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Premium Member
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5,896 Posts
Discussion Starter #1
I have a pair of 4TB HDDs in a RAID 1 array.

It is a dedicated storage drive, sot he directory tree is unambigious. I have 999GB of stuff on that drive.

Windows is reporting a used capacity of 2.32TB, leaving me with only 1.31TB of space left.

I checked the option to show hidden files and windows hidden protected system files. I can't see what windows is doing with 1.32TB of space on my hard drive.

Does anybody know what might be going on?
 

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*cough* Stock *cough*
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2,771 Posts
Does it have file history or system restore? That is excessive missing space.

Windirstat has always been a good way to see space use of drives.

Run it as an admin to get the best result. This allows it to see files only the admin user can. While more important on the system drive. It may be worth a shot.
 

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Premium Member
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Discussion Starter #4
After trying a bunch of stuff, I realized that windows was incorrectly reporting the size of directories. I had to go a couple of levels deep in the DOM tree to get a more accurate report, and once I did the numbers ended up making more sense.

For example, my steam drive was 888GB, but the folder containing my steam drives and a lot of other stuff only reported 609GB. Lesson learned I guess. Thanks.
 

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Windows Wrangler
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2,223 Posts
I have a pair of 4TB HDDs in a RAID 1 array.

It is a dedicated storage drive, sot he directory tree is unambigious. I have 999GB of stuff on that drive.

Windows is reporting a used capacity of 2.32TB, leaving me with only 1.31TB of space left.

I checked the option to show hidden files and windows hidden protected system files. I can't see what windows is doing with 1.32TB of space on my hard drive.

Does anybody know what might be going on?

    Absolutely know what's going on!  You're not missing any space; it has to do with programmers who aren't capable of basic math, who made some geeky decisions 30 years ago when it didn't make much of a difference, and refused to budge 20 years ago when NIST nipped this issue in the bud.  But now that storage devices and files have increased several magnitudes, it's causing major logistical issues.  Basically, Windows has never calculated file, folder, disk or partition sizes correctly.  It randomly switches between the KiB, MiB, GiB and TiB metrics based on where you're looking and sometimes the size of the object in question, while erroneously using the KB, MB, GB and TB labels on the numbers.  Ironically, the engineers who wrote the Windows Calculator app have it right, but their wisdom hasn't yet propagated to the rest of Windows (see attachment).  So, here's the math:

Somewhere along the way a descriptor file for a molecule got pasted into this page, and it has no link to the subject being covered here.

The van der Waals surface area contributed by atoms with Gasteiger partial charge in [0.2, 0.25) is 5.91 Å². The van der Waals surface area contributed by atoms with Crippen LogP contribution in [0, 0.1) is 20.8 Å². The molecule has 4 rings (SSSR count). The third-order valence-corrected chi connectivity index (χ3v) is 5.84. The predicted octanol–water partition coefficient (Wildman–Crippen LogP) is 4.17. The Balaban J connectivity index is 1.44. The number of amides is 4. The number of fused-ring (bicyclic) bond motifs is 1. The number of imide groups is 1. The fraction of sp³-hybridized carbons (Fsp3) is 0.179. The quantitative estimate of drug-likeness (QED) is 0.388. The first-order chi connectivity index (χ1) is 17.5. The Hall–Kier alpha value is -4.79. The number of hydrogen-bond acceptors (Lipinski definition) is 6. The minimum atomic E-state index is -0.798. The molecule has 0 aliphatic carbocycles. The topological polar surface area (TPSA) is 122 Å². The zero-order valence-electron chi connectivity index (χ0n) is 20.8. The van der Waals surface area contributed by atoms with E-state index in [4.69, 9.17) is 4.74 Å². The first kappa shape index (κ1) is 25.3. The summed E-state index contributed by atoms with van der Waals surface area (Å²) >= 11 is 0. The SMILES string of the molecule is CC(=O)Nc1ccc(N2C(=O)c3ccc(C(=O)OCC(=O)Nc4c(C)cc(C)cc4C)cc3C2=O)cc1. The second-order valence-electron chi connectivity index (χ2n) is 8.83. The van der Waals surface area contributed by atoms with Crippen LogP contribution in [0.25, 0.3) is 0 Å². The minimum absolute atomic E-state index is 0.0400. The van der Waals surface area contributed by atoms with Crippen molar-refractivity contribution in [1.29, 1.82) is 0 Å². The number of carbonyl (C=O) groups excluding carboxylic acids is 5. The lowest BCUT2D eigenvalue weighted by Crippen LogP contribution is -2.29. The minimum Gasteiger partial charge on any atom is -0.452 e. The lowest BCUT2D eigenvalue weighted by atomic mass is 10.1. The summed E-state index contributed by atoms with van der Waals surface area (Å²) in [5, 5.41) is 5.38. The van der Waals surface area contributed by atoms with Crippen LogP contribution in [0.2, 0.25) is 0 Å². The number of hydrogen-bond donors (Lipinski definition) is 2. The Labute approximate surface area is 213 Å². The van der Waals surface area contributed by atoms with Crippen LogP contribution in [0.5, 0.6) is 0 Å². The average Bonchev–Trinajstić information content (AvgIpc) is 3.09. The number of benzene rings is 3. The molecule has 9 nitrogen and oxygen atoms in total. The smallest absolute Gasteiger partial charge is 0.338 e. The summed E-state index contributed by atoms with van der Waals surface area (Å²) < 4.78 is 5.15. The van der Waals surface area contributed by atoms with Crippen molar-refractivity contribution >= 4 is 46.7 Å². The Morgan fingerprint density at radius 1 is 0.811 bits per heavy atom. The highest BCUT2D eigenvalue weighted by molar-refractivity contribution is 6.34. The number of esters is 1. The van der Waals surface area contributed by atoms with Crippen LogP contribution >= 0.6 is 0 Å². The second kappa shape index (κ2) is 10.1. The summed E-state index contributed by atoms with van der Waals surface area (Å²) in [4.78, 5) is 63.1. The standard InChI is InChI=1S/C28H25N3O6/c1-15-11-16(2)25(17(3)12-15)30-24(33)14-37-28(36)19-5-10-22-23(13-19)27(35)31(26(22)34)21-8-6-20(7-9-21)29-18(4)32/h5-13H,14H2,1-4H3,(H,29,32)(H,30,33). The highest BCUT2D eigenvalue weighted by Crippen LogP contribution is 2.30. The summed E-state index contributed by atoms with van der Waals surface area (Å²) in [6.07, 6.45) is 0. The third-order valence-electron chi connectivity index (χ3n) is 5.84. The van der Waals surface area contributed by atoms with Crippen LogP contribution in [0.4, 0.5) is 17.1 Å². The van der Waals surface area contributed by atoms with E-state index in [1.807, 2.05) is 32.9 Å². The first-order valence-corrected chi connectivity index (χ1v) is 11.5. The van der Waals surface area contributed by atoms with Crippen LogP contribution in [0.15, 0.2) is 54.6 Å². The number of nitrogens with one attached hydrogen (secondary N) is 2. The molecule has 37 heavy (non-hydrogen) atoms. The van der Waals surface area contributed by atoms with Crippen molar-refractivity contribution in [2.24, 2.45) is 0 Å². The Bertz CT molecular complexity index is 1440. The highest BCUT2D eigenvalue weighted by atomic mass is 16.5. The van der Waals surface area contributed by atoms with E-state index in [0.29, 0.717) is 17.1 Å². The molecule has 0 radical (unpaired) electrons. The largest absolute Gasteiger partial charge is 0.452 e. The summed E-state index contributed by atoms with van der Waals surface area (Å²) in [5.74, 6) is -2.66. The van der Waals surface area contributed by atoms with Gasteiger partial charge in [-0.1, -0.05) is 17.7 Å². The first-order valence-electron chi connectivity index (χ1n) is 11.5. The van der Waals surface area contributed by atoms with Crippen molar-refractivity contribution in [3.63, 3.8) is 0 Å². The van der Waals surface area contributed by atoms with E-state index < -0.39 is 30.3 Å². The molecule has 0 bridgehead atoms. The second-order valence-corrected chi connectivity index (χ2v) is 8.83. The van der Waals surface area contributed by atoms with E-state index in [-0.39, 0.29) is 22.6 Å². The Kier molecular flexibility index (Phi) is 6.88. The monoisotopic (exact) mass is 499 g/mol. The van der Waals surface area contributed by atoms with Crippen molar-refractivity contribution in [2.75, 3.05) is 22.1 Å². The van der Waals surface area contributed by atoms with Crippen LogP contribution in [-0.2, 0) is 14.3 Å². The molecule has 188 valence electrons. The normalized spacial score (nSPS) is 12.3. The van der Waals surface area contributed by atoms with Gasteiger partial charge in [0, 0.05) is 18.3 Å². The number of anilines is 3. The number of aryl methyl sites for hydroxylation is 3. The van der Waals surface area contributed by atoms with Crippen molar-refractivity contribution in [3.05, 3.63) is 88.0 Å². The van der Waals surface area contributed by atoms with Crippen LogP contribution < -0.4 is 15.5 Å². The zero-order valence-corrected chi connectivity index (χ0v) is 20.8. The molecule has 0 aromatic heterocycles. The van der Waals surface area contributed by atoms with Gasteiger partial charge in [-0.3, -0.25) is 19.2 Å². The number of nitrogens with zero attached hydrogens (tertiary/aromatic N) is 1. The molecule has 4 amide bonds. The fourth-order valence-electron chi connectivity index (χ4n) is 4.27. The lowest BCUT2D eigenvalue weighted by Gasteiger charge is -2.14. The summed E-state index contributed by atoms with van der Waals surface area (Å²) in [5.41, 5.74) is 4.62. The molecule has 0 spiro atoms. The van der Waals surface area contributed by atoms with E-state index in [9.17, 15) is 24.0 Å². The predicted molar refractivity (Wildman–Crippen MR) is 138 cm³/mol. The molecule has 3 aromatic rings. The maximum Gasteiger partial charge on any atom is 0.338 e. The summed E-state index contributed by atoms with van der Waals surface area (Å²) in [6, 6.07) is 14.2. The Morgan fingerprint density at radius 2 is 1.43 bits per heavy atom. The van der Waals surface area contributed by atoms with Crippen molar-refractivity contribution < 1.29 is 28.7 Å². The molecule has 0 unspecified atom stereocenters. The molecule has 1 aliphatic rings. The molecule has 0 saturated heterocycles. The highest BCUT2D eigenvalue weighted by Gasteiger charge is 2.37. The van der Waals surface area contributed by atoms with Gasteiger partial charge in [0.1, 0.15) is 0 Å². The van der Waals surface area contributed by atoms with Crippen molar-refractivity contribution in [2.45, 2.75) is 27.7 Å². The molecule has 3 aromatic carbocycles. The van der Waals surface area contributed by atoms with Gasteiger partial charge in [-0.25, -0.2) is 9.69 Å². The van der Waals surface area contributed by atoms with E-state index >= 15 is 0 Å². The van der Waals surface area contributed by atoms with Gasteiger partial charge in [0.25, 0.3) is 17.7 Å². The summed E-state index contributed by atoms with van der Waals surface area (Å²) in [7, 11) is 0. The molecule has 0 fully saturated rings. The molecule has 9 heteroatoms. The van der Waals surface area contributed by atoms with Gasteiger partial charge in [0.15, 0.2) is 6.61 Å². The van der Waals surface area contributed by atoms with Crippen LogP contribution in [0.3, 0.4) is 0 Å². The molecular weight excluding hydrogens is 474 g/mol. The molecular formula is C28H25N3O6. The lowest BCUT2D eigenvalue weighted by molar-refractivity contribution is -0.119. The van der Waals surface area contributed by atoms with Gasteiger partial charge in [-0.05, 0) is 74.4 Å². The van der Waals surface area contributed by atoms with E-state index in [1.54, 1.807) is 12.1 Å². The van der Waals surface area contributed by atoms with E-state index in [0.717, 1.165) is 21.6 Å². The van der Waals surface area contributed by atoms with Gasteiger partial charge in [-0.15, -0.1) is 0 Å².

2.32 TiB (used) + 1.31 TiB (free) = 3.63 TiB (total capacity).
3.63 TiB = 3.99 TB, or just a rounding error shy of a full 4.00 TB.

4,000,000,000,000 bytes =
4,000,000,000 KB (kilobytes)
4,000,000 MB (megabytes)
4,000 GB (gigabytes)
4 TB (terabytes)

4,000,000,000,000 bytes =
3,906,250,000 KiB (kibibytes)
3,814,697.265625 MiB (mebibytes)
3,725.290298461914 GiB (gibibytes)
3.637978807091713 TiB (tebibytes)

    Guess which system Windows uses: The latter one, and it doesn't even round the numbers correctly!  (Which is why it came out to 3.63 TiB instead of 3.64 TiB.)

KiB - KB = 24 bytes per KiB (bytes / 1,024)
MiB - MB = 48.6 KB per MiB (bytes / 1,048,576)
GiB - GB = 73.7 MB per GiB (bytes / 1,073,741,824)
TiB - TB = 99.5 GB per TiB (bytes / 1,099,511,627,776)

    As you can see, each time the metric increases, so does the discrepancy.  This means that even if storage manufacturers jumbo-sized their drives to read correctly at, say, GiBs; they'd still come up short on the TiB scale (24 GB per TiB, to be exact).  That's because this whole issue is a result of trying to erroneously cram binary numerology into our decimal numerical system.  30 years ago when Microsoft made that choice, it was a geeky thing to do, the rounding error was only 24 bytes per KiB, and it was faster for the slow CPUs of the day to calculate >>10 (bit-shift right 10x) than /1000 (divide by 1000).
    This is why, back in December 1998, the National Institute of Standards and Technology officially set standard definitions of measurement to correct the "everyone doing what is right in their own eyes" that was going on at the time (some were even dividing KB by 1024, and after that, dividing MB and GB by 1000s—not correct in either the binary or decimal system!).  As of currently, Microsoft is the main holdout, behind the times by 20 years.  The moment they correct a couple lines of code in shell32.dll, compmgmt.msc and a few other places, everything will suddenly start adding up again.  "Formatting overhead" (the usually blamed for these numbers that don't add up) is very minimal and is actually included in the numbers shown for capacity and free space.  Unless you have gaps between your partitions or unallocated space, everything should should add if calculated correctly when viewing capacity and free space.  Pro tip: In the Disk Properties dialog, just ignore the calculated numbers and look at the actual number of bytes, chopping off the extra digits in your head.  Unless there's a problem, you'll quickly see that it's all there.
 

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